Related Topics: Channel: Industry | Features & Analysis | Google: Legal | Legal: Antitrust


About The Author: is a Contributing Editor at Search Engine Land. He writes a personal blog Screenwerk, about SoLoMo issues and connecting the dots between online and offline. He also posts at Internet2Go, which is focused on the mobile Internet. Follow him @gsterling.

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  • Sean Flaim

    In part, that was somewhat due to the nature of the forum you were in.  George Mason is the intellectual home of libertarianism, which tends to advocate less (or no) intervention in the workings of the market.

    I honestly thought Frank Pasquale made one of the more important observations of the day.  As people continue to argue against antitrust intervention in markets, it will increase the demand from people to move from antitrust’s more fluid regulatory tools to more old-fashioned command-and-control regulation.  While libertarians would argue that both types of regulation are bad, one is most certainly not as bad as the other.  Most politicians (and their constituents) want to be protected from the market far in advance of when it fails, rather than afterwards as libertarians would prefer.

    That said, no matter what ones’ leanings are on the matter, a general antitrust case against Google appears weak.  I suspect that any litigation which may be brought will focus on some narrow issues of anti-competive behavior rather than on amorphous concepts like “search neutrality.”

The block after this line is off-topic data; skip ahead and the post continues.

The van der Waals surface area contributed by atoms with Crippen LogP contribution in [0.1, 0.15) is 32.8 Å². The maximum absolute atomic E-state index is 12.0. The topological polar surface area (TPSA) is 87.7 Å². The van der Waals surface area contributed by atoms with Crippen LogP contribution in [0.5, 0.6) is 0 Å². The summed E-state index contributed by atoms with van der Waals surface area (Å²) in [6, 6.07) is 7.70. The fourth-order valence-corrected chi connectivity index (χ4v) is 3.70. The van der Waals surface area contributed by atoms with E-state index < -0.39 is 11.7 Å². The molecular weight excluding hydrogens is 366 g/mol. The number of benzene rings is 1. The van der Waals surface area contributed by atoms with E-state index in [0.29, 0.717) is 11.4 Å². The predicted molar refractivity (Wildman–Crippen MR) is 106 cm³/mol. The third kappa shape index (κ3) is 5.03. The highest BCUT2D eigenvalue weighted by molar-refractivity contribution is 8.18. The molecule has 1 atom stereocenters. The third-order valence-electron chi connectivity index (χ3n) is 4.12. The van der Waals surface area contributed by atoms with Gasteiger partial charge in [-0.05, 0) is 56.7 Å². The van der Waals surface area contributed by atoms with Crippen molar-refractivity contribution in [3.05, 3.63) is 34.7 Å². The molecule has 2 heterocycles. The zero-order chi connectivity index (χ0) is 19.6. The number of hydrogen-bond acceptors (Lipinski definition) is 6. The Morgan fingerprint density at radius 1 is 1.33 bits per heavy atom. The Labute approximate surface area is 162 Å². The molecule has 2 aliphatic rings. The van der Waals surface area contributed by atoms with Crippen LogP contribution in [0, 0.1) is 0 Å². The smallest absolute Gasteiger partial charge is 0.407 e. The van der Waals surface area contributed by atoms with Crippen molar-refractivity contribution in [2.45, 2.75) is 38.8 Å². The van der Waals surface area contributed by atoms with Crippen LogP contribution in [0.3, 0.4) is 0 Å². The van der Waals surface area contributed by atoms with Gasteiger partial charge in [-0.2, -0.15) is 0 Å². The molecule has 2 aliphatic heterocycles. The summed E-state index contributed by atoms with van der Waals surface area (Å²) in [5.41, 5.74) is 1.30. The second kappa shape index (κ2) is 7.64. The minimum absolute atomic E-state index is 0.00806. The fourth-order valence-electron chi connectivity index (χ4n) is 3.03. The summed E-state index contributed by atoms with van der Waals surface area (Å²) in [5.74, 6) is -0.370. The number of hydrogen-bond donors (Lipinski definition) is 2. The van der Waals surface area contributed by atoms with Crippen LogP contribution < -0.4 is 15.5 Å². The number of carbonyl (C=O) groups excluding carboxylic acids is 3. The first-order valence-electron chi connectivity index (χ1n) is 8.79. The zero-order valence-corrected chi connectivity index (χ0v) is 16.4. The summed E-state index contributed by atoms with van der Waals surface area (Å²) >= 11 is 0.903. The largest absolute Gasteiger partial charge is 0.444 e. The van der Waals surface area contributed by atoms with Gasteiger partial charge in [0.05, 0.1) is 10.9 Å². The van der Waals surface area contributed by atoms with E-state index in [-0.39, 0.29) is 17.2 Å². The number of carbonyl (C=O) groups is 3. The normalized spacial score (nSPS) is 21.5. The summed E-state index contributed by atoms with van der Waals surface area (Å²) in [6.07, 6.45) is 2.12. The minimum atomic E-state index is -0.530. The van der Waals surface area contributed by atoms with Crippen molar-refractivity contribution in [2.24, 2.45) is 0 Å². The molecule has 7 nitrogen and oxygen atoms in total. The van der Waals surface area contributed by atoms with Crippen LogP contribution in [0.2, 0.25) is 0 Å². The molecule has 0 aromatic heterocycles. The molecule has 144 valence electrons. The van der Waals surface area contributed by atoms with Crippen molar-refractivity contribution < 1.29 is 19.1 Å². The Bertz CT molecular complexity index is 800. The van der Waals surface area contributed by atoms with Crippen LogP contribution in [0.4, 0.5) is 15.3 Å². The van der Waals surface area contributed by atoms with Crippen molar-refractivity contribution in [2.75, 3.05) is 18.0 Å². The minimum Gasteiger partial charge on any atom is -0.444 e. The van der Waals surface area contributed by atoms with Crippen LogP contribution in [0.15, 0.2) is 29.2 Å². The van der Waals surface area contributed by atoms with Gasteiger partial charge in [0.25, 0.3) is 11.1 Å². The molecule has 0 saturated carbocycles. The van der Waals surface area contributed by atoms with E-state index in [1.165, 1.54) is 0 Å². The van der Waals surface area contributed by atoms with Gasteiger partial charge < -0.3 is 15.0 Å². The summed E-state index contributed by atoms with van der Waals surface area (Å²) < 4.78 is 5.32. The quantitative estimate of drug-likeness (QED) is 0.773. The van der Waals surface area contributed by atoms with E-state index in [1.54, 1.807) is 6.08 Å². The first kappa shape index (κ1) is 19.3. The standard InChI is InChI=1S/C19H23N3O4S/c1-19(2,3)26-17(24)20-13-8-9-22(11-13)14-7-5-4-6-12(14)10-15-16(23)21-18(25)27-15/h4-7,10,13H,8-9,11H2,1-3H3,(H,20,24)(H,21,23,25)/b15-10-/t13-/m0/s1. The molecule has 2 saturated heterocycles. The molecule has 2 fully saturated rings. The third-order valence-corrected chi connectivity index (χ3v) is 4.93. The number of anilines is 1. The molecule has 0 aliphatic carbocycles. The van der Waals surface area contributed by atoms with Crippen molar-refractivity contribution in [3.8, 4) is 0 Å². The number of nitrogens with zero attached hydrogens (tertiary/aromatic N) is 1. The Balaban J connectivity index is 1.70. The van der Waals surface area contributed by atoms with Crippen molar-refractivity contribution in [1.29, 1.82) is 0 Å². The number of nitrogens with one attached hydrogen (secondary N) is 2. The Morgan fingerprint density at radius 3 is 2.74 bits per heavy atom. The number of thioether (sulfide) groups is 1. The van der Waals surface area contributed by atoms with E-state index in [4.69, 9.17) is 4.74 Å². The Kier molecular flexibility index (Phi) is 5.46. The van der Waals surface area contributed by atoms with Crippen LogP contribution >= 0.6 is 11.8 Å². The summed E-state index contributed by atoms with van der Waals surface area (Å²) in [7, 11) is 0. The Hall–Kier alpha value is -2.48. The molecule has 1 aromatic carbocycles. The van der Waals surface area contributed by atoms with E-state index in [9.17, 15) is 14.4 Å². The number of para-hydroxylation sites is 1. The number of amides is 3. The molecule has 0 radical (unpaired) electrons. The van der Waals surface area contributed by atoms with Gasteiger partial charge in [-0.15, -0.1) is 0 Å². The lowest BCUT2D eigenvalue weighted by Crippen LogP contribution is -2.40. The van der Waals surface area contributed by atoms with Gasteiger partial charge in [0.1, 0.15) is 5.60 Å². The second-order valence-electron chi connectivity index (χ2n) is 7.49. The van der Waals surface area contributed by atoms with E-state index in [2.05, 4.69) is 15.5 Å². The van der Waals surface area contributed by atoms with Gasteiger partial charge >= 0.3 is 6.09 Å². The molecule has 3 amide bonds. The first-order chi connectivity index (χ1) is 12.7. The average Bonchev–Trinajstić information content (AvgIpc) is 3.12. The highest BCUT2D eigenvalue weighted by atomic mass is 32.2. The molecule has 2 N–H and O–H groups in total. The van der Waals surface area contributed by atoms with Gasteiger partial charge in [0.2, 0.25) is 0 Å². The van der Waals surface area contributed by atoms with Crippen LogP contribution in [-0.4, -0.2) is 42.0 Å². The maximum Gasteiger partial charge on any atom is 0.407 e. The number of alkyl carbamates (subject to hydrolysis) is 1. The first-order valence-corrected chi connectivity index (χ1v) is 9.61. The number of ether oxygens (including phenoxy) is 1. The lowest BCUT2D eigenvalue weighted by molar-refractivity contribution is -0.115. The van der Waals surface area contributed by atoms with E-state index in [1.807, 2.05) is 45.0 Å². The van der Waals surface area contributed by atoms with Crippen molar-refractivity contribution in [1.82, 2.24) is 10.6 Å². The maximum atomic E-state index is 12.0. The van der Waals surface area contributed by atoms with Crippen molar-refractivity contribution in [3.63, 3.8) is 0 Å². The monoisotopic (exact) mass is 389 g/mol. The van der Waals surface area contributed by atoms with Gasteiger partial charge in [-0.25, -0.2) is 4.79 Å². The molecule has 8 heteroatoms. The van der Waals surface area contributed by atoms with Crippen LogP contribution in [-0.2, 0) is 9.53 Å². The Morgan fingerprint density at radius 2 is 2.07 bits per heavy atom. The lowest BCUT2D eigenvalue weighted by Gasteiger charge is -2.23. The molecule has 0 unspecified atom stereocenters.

• Jack N Fran Farrell

    Having spent 12 years in Fairfax County, I know that their are many libertarians in the area, some in Congress. Spending money on outside ‘investigators’ will come under scrutiny, wasting lots of bureaucratic time, and more importantly, prestige. Who in the DoJ wants more oversight right now.

  • ferkungamabooboo

    I’m not sure it was just Libertarian bias — any review I’ve read of the Microsoft case shows that it doesn’t quite jive with legal precedent in the US (other countries might be different, but I don’t see Apple being forced in the same way in Europe with regard to Safari or iTunes). 

    I’m partial to anti-monopolistic or even -oligopolistic readings of the tech industry: there’s limited barrier to entry, tons of competition (especially in niches), and Google’s acquisitions tend to be tangential rather than directly anti-competitive in search.

    Even advertising isn’t oligopolistic, with most major destination sites like Bing, Reddit, Twitter, Facebook, and LinkedIn running their own self-serve ads; individual sites probably get higher rates on the whole from personal rather than AdSense advertising.

    I dunno. I wouldn’t blame the bias of the speakers or conference or politicians or bureaucrats, but of the precedent set in this country, especially if arguing in comparison to the EU (who are still having trouble finding much themselves).